In their quest for authenticity, CoBrA members drew their inspiration from art forms that they deemed “uncontaminated” by bourgeois and academic for- malism. They were passionate about the primitive arts, including African masks, of which Corneille was an enthusiastic collector, but also oriental calligraphy, prehistoric and medieval art, and all forms of naïve art, from folk art to that produced by the mentally ill and by children. They believed that in these elementary and instinctive forms of expression lay the path to a “universal primitivity” with which CoBrA sought to reconnect following the disaster of the war. This ambition was shared by French artists Roger Bissière and Jean-Michel Atlan who, without joining the group that dissolved in 1951, experimented with the same sincerity and energy in their own works



Figures, 1952​
Huile sur toile
60,8 x cm

Inv. FGA-BA-APPEL-0001 © Fondation Gandur pour l’Art, Genève. Photographe : Sandra Pointet
© ADAGP, Paris, 2020



Homme et bêtes


Homme et bêtes, 1951-1952 
Huile sur toile
73,2 x 107 cm

Inv.FGA-CORNE-0001 © Fondation Gandur pour l’Art, Genève. Photographe : Sandra Pointet
© Adagp, Paris, 2020

Between Figuration and Abstraction

With the return of peace, another battle began with the questioning of the traditional canons of painting.

This avant-garde struggle was spearheaded by the artistic youth, who no longer recognized themselves in Post-Impressionism, Cubism, or even in Surrealism, which was still very active at that time. 

The new generation turned instead to abstraction, a field of experimentation that was in theory more promising. 

Nevertheless, doubt persisted amongst certain actors of non-figuration who wondered if painting could be en- tirely abstract. This question is illustrated in this chapter through Nicolas de Staël and Olivier Debré, whose work demonstrates the simultaneous shift from a total abstraction to a partial figuration. This transition took place in 1949. On this date, Debré painted his first “signes- personnages” and de Staël produced compositions with realistic accents. From the thick matter of their paintings, emerged the silhouette of a figure, the outline of an object or the horizon of a landscape. 

By refusing to choose between figuration and abstraction, de Staël and Debré settled on a middle ground where they focused on the quest for a balance between gesture, matter and colour. This tempered approach was the opposite to that of Jean Dubuffet or the artists of the CoBrA group who used figuration with the sole aim of destroying it. 

Fleurs blanches et jaunes

Nicolas DE STAËL

Fleurs blanches et jaunes, 1953 
Huile sur toile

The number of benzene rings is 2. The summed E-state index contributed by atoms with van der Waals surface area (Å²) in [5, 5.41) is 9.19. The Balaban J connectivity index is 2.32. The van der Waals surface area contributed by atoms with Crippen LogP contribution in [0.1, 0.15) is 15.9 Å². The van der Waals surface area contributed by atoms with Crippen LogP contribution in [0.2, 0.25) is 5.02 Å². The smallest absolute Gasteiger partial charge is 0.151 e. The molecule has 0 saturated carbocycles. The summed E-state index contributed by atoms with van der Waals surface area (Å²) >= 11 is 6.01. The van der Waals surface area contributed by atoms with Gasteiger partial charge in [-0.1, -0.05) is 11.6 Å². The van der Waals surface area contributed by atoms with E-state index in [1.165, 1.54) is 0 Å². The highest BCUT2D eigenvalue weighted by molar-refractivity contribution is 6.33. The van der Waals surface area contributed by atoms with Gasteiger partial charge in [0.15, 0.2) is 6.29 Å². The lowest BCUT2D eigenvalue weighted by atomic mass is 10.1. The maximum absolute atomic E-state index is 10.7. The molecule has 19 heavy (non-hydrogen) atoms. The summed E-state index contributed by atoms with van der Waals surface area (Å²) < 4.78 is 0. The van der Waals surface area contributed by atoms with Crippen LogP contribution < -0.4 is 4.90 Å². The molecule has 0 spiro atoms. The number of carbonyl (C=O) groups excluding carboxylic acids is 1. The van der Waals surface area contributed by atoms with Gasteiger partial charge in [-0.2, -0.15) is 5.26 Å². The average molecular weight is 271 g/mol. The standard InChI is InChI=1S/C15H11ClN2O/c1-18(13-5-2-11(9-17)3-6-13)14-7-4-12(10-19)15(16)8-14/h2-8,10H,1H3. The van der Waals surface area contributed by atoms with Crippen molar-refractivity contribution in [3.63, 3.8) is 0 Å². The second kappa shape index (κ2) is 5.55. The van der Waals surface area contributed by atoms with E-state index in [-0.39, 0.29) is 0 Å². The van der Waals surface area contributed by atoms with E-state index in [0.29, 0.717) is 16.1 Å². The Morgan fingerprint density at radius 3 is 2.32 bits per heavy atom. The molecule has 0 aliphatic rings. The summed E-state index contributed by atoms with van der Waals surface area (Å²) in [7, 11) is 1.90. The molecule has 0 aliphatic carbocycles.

130 x 89 cm

Inv. FGA-BA-STAEL-0003 © Fondation Gandur pour l’Art, Genève. Photographe : Sandra Pointet
© ADAGP, Paris, 2020
Nature morte

Olivier DEBRÉ

Nature morte, 1956 
Huile sur toile,
129,8 x 161,8 cm

Inv. FGA-BA-FGA-BA-DEBRE-0003 © Fondation Gandur pour l’Art, Genève. Photographe : Sandra Pointet
© ADAGP, Paris, 2020

A new Material Language

Once the war was over, everything had to be rebuilt and reinvented. In this field, artists had a head start. Amongst them, painter Jean Fautrier was a kind of pioneer. 

Two years before the end of hostilities, he be- gan Les Otages, a series of ghostly heads inspired by corpses piled up in the mass grave dug by the Germans behind his studio. In October 1945, Fautrier exhibited his portraits of these victims for the first time at the Galerie René Drouin in Paris, along with other canvases with evocative titles like Oradour and Massacre. Tackling such timely and controversial topics challenged the artist to represent the unbearable. This obliged him to rid his painting of any references to the past. Starting from scratch, Fautrier stopped painting in oils and introduced new materials and techniques into his paintings that would radically change the course of abstract art. 

When Jean Dubuffet discovered Les Otages, he was fascinated by these shapeless bodies and faces emer- ging from the mass of colour and immediately sought to unravel their mysteries. His Portrait Cambouis, painted in December 1945, is the striking result of his early experimentation with new materials. Oil, sand, gravel and bits of string, smeared with tar, soot or shoe polish, were the ingredients of this “high paste” that covered Dubuffet’s contemporary paintings, providing them with an unprecedented relief. His Savonarole, a sculpture made from clinker and cement attests to this same penchant for poor materials, which until then had been deemed unworthy of a work of art. To manipulate the materials, Dubuffet made use of highly ordinary tools: a trowel, tablespoon, scraper and wire brush. The natural resistance of the materials fired the imagina- tion of the father of Art Brut, leading him to invent a new pictorial language oscillating between figuration and abstraction.